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By November 17, 2016 10 Comments Read More →

Why our brains don’t see the truth about sociopaths

Husband Liar Sociopath

Every week, a chapter of my book, “Husband, Liar, Sociopath: How He Lied, Why I Fell For It & The Painful Lessons Learned” (available via Amazon.com, just click on the title or book cover) will be published here on Lovefraud. To read prior chapters, please see the links at the bottom of the post.

Chapter 32: So Close And Yet So Far

Having validation that my perception of Paul was as real as any perception could be and not distorted by my bias and any personal baggage was inordinately helpful. Paul had always played the “I have no idea what you are talking about” or the “You must be jealous” cards with me when I broached the subject of his and Anne-Marie’s behavior. I was always too willing to see the grey in any situation, to give Paul the benefit of the doubt.

This is one of the reasons cults and abusive spouses isolate their victims. The world is not black and white; it includes countless shades of grey. To create meaning and clarity out of the grey, we use past frameworks (e.g., Paul is a good, honest person) to process incoming data (the fact that he’s working late constantly reflects his dedication to his career, loyalty to his firm, and commitment to support his family). The problem is that once this framework has been established, and once we create an explanation (accurate or not) for how an event fits into the framework, we have created a pathway.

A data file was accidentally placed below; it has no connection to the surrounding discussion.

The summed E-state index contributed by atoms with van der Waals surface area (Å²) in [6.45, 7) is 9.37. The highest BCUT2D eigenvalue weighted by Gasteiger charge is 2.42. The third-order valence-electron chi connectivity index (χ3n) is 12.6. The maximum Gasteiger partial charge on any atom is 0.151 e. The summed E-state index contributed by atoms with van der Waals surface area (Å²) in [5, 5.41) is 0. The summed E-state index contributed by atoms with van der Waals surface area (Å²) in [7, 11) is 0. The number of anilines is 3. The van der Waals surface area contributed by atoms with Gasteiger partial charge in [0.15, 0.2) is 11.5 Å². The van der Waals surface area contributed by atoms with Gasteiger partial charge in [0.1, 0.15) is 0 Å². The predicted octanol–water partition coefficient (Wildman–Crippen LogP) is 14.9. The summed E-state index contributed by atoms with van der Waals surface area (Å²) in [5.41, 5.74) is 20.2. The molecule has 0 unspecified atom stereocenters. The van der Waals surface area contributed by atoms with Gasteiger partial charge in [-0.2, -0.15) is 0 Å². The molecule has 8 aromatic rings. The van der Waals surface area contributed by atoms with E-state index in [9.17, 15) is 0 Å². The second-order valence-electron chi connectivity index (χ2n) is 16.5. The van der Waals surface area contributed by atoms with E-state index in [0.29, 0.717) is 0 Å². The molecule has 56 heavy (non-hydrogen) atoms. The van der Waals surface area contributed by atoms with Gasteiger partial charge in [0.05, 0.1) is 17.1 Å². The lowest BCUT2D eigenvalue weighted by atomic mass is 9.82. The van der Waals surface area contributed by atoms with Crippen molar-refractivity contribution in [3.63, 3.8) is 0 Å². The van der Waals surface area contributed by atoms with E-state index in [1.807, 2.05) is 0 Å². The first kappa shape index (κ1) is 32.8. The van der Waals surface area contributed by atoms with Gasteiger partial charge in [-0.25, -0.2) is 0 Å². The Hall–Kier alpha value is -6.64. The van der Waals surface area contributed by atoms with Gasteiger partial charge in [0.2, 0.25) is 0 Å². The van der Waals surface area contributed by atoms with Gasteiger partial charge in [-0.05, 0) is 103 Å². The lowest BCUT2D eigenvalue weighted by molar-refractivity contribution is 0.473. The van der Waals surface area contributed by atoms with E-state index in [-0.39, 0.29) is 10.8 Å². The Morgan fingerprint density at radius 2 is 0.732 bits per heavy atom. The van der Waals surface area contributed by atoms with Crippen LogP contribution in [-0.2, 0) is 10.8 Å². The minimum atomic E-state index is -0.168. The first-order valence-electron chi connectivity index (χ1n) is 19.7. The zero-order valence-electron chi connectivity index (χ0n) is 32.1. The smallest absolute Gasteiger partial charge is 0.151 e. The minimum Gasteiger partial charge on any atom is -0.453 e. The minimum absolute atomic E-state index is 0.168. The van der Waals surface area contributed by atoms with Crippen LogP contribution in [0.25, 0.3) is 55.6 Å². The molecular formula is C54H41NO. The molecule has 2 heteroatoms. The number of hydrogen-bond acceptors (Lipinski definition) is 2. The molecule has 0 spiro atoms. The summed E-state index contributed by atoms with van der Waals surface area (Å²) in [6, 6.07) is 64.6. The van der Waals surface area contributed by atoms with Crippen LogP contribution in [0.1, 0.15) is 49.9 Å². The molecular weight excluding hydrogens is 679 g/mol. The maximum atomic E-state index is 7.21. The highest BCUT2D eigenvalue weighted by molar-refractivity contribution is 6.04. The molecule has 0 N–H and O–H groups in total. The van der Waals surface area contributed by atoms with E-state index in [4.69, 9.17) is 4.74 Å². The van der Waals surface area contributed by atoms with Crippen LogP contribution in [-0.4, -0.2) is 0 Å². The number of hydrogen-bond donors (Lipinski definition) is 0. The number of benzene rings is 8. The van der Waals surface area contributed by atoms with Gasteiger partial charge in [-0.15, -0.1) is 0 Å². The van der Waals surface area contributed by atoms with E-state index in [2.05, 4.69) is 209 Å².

At first, this pathway is weak and inconsequential. Yet, like all learning, if we visit this pathway repeatedly, what started off as a goat path in our brain, connecting “working late” to “Paul’s loyalty and dedication,” becomes a dirt track, a country road, and then a two-lane highway. Ultimately, the connection in my brain between Paul working late and the excuse I provided for him in my mind based on the false assumption that he was an honest, wonderful man had become a superhighway, allowing me to travel on it automatically, at lightning speed.

As discussed at length in the seminal book, The Talent Code, the same learning process that allows an elite athlete like Peyton Manning to throw a football accurately under pressure (i.e., lots of practice that creates super-fast neural connections) was likely at work in my brain, making an instantaneous connection between Paul’s behavior, such as working late, and the excuse I made for him in my mind when I was 100 percent convinced he was a great guy.

Here’s the scary part: The way our brains work, we cannot blow up that super highway even when we realize the assumption on which it was built is faulty (i.e., that Paul is not a good, honest, loving man). The highway remains. The best we can do is to erect a “STOP” sign in front of the highway’s on-ramp and start the difficult process of making other connections and methodically reinforcing them instead. Doing this is hard, because even when we get information that is screaming at us to put up that STOP sign, sociopaths are experts at dampening those screams and reducing them to faint whispers. Did I really hear what I thought I heard? Did I really see what I thought I saw? It is not always easy to tell. The world abounds with uncertainly. Consciously and unconsciously, we all attempt to validate our perceptions by seeing how they compare to others’ perceptions, and these adjusted perceptions become part of our unique reality.